Let's consider a linestring as a list of points, I named it trail. I need to detect which point is close enough to this trail. I have another linestring called interest points, which I need to return the closest index point from trail linestring. I want to mention that these interest points are not included in trail linestring, so I will somehow evaluate the index point in this trail by giving that interest point. The resulted interest point will get the value existing in the trail list.
I will convert this problem using plain numbers. I find that is easy.
Input list [0.5, 1, 1.5, 2, 2.5, 3, 3.5, 4, 4.5, 5]. Input number: 3.30
I can easly see that conditon: list[n] < number < list[n+1] Then I can check the costs:
cost1 = number - list[n] cost2 = list[n+1] - number.
Then I can get the index of N if (cost1 < cost2) return N else return N+1.
Point objects are not comparable as numbers, this drive me to a blind spot.
Best How To :
If you only need to do this once, or speed is not really important, and your trace doesn't tend to loop back on itself so that detecting the closest two points could differ from detecting the line segment between them, then it's pretty easy.
First, you need a distance squared formula for points (this takes the place of the difference of plain numbers):
def dSq(x0: Double, y0: Double, x1: Double, y1: Double) =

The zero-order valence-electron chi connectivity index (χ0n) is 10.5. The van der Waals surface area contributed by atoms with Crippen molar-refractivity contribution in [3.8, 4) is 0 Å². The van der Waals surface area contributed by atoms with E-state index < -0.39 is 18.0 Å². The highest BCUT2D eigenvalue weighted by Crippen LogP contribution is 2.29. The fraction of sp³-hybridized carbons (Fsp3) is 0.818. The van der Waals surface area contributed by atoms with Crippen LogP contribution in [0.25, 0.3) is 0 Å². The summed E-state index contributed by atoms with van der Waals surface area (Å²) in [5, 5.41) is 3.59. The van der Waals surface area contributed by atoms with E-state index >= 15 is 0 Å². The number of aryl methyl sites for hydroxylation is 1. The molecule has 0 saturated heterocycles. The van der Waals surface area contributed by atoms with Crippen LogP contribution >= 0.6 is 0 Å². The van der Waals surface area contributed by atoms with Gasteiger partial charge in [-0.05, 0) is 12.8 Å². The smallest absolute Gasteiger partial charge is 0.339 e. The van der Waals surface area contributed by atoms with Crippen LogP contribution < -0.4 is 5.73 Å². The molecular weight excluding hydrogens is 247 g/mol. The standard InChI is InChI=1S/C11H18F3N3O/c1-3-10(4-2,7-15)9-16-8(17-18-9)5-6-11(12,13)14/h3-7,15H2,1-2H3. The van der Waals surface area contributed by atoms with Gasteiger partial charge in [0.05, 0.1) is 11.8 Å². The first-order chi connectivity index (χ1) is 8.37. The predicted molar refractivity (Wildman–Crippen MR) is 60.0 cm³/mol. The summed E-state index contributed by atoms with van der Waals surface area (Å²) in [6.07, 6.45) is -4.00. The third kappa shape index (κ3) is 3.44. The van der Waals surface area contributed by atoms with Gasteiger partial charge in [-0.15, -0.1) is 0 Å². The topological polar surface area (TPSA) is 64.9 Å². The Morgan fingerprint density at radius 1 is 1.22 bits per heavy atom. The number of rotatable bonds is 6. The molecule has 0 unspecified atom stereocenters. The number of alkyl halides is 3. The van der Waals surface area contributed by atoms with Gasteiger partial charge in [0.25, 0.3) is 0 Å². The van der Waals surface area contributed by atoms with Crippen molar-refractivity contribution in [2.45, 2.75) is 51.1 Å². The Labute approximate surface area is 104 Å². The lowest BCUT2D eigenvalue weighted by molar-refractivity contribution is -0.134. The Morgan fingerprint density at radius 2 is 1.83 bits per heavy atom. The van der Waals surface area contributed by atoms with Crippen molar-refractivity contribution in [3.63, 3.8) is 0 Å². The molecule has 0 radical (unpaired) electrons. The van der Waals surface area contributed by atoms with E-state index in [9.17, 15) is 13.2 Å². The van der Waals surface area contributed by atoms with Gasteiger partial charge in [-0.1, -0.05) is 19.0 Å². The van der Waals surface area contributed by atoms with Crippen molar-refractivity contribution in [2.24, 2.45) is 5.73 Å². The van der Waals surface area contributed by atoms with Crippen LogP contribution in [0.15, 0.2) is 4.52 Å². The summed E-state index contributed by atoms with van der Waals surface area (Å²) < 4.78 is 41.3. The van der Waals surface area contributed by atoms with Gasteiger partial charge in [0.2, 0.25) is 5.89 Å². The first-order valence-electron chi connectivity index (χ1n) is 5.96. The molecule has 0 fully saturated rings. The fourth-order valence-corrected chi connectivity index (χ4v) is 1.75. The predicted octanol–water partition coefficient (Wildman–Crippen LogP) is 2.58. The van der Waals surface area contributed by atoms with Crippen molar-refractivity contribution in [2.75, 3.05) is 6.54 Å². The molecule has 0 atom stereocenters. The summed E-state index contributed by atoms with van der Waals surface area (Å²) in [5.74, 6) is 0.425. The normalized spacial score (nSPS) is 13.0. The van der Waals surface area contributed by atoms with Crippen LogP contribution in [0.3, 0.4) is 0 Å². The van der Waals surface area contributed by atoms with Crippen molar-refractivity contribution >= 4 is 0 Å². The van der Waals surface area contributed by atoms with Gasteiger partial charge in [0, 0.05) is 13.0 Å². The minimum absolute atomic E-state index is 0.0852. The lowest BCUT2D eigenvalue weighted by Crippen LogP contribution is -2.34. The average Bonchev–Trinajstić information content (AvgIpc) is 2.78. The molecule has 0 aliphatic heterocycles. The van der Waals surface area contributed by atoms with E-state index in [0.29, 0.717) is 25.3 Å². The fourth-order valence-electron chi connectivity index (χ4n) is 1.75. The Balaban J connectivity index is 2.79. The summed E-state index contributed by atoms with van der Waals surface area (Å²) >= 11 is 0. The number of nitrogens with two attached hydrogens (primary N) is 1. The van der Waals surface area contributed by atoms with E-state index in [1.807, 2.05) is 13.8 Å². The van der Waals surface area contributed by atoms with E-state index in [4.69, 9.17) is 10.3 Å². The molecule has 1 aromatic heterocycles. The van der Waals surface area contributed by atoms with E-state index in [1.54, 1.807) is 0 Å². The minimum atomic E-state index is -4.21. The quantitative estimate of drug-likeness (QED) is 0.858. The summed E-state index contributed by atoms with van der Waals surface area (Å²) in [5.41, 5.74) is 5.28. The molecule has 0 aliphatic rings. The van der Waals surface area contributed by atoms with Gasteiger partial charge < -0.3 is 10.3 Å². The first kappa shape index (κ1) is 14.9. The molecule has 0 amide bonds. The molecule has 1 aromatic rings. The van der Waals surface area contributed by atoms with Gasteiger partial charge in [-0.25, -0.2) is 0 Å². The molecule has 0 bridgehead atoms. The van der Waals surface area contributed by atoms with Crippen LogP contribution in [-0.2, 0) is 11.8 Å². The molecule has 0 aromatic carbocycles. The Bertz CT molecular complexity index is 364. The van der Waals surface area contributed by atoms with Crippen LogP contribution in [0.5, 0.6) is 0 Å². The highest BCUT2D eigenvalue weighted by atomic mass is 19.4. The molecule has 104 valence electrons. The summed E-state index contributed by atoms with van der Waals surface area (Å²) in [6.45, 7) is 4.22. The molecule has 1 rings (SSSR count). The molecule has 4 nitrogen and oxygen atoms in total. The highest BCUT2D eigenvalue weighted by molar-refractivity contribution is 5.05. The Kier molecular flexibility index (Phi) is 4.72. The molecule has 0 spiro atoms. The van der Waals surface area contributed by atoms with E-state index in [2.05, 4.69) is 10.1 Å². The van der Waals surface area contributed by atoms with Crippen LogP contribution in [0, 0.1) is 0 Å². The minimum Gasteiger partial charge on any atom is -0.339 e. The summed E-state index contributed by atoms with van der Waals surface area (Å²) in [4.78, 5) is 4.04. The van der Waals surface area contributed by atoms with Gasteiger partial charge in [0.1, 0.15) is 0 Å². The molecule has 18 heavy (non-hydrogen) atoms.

(x1 - x0)*(x1 - x0) + (y1 - y0)*(y1 - y0)
Note that you have no real advantage for using plain distance over distance squared, except that you have to calculate an extra square root. (But feel free to
def d(...) = sqrt(dSq(...)) and use that instead.)
Now you find the distances from your trace to your target point:
val ds = trace.map(p => dSq(target.x, target.y, p.x, p.y))
And you find the distances between pairs of points:
val pairDs = ds.sliding(2).map(xx => xx(0) + xx(1))
And you find the index of the smallest of these:
val smallest = pairDs.min
val index = pairDs.indexWhere(_ == smallest)
Then in your original list, the two points are
Alternatively, you could find the closest single point and then decide whether you want the next or previous one by comparing the distances to those. (Again, note that all of these are inexact--to really do it right you have to compute the point of closest approach of the point to the line segment between two points, which is a longer formula.)
If you have to do this a lot, then you'll want to have a faster way to ignore big distances that aren't relevant. One common way is to place a grid over your trace, and then make subtraces inside each grid element. Then, when given a point of interest, you first look up its grid location, then do the same searching trick just inside the grid. (You may need to search the 8 adjacent neighbors also depending on how you clip the points inside the grid.)